Thomas J. Alexander Fellowship - How to apply




How to apply






How to apply Mentors



What type of research does the Fellowship support?

The Fellowship encourages work on emerging economies whether by region or country specific but always taking an international approach and looking at the bigger picture of how research in one area could be applicable elsewhere.

The Fellowship supports quantitative research on policy relevant topics. It does not support purely theoretical research or technical work. 


When can I apply?

The Fellowship typically holds two calls for proposal per year, one in the fall which opens around mid-October closing in mid-December and one in the spring which opens in mid-March and closes at the end of May. Interested candidates must apply during these calls through the OECD jobs page


Who is eligible to apply?

There is no “choice candidate” for the Fellowship in terms of background, experience or origin. The selected candidates should present an innovative research project which puts to use OECD data and knowledge base from PISA, PIAAC and/or TALIS. The Fellowship has to date recruited fellows from public and private research institutes and universities with backgrounds in economics, psychology, sociology and statistics but remains open to welcoming a variety of fellows at any stage of their career. To date the fellowship has welcomed a wide range of researchers in terms of experience from senior analysts to doctoral candidates.

There are no limitations for the Fellowship concerning candidates from non-OECD member countries and the OECD will assist with any necessary visa procedures for the fellow and his or her dependants provided sufficient time is given to arrange this process. 


What does the application look like?

This form can help you prepare your application. If you wish, you can complete your information here and then copy and paste the information into our formal application process when a call is open. 

We ask fellows to put forward a clearly defined project providing as much detail as possible so that the selection committee can assess the quality of the proposal and determine whether or not it is a good fit with the research interests and capabilities of the Organization. The Fellowship application presents itself as a series of questions about the applicant’s background, published works, and about the research proposal, its policy relevance, timeline and requested budget. 


What is the selection criteria for the Fellowship?

The selection committee looks at various aspects in the application. Firstly, does the project use OECD Data and knowledge base? Secondly, is topic relevant to developing or ongoing reflections within the international education policy community? Is the topic innovative and original? Does the proposal focus on equity? Then, does the OECD have the necessary resources to welcome the fellow and guide him/or her through the project? One of the essential parts of the Fellowship is the ability to work with a mentor from within the Directorate for Education and Skills so finding a good match is important. The committee carefully examines the quality of proposals taking into consideration the impact of outputs and the candidate’s capacity to work autonomously.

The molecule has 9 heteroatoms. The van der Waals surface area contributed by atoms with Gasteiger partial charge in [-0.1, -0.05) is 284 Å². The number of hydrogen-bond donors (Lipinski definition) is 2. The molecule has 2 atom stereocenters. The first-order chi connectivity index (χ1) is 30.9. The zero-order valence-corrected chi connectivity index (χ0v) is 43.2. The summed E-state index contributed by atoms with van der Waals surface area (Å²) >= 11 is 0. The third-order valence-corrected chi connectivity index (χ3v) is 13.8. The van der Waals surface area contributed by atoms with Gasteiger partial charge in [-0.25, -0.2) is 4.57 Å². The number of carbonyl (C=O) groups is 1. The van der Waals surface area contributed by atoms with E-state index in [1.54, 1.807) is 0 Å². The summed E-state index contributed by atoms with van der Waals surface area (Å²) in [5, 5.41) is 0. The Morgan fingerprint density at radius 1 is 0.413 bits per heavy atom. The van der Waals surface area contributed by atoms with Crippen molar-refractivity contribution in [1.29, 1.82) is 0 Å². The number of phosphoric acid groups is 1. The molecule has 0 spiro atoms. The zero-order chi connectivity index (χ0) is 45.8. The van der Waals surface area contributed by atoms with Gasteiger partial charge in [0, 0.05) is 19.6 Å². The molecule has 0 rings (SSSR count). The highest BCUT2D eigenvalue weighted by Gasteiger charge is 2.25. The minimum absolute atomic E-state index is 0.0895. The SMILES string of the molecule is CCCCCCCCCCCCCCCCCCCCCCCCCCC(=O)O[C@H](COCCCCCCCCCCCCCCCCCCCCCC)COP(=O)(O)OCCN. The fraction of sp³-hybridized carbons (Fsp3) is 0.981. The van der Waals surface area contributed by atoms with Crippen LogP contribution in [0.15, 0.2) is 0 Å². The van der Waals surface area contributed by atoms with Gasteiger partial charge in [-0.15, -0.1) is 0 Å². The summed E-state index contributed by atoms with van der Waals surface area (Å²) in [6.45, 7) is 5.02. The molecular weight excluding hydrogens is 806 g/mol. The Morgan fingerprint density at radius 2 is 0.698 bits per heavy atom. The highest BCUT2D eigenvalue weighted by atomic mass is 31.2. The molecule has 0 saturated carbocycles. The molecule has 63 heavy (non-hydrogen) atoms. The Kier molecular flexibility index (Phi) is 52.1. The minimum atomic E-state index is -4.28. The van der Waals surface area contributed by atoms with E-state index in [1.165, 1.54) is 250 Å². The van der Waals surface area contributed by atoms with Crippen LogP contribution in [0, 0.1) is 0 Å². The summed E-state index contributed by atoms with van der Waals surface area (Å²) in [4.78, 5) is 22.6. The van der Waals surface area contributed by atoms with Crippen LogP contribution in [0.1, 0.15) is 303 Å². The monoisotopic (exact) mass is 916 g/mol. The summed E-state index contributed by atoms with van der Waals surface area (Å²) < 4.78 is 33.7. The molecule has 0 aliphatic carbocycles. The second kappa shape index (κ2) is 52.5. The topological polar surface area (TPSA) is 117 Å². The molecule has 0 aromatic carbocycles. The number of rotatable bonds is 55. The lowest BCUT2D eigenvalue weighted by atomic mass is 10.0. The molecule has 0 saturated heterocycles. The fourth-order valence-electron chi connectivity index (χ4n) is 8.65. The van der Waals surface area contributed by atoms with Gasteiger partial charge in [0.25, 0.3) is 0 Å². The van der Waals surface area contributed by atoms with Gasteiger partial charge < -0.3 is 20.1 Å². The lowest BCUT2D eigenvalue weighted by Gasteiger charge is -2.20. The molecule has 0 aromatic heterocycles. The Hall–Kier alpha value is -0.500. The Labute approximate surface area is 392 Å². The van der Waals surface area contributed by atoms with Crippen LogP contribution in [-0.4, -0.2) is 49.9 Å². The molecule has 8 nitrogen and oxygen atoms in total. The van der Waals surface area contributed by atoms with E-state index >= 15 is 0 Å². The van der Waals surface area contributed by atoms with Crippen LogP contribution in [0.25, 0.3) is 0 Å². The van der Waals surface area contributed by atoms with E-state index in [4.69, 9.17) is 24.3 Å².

Does the work need to be internationally comparative work? 

Yes, in general we are looking for work that is internationally comparative and/or examining issues of emerging economies. If the focus of the proposal looks at national or regional examples, it should seek to demonstrate how the approach can be applicable in an international setting and more specifically for emerging economies.



The programme provides funding for its fellows based on their needs. These vary depending on the length of residency in Paris, the length of time the final project will take to complete and the experience of the candidate. Please feel free to contact [email protected] for more information on funding.


When can I expect to hear back?

There is no deadline given for selecting new fellows. No proposals are reviewed until after the call has closed. After that point the selection committee meets and decide which proposals will be awarded. The typical deadline given is less than three months after the call closes, but please feel free to check-in with us if you are worried about not hearing back and we will be able to provide you with a status on the call. 



Who are the mentors?

Thomas J. Alexander Fellowship mentors are analysts working in the Directorate for Education and Skills on different topics. They are usually specialists on PISA, TALIS and PIAAC  datasets. Their activity as a mentor is done on a volunteer basis which helps to ensure that the individuals participating are truly interested in guiding TJA fellows. There is no obligation to mentor and mentors only do so when there is a fellow working on a project that interests them. If you are interested in working with a particular mentor you can also mention this in your proposal and where possible we will try to accommodate. 



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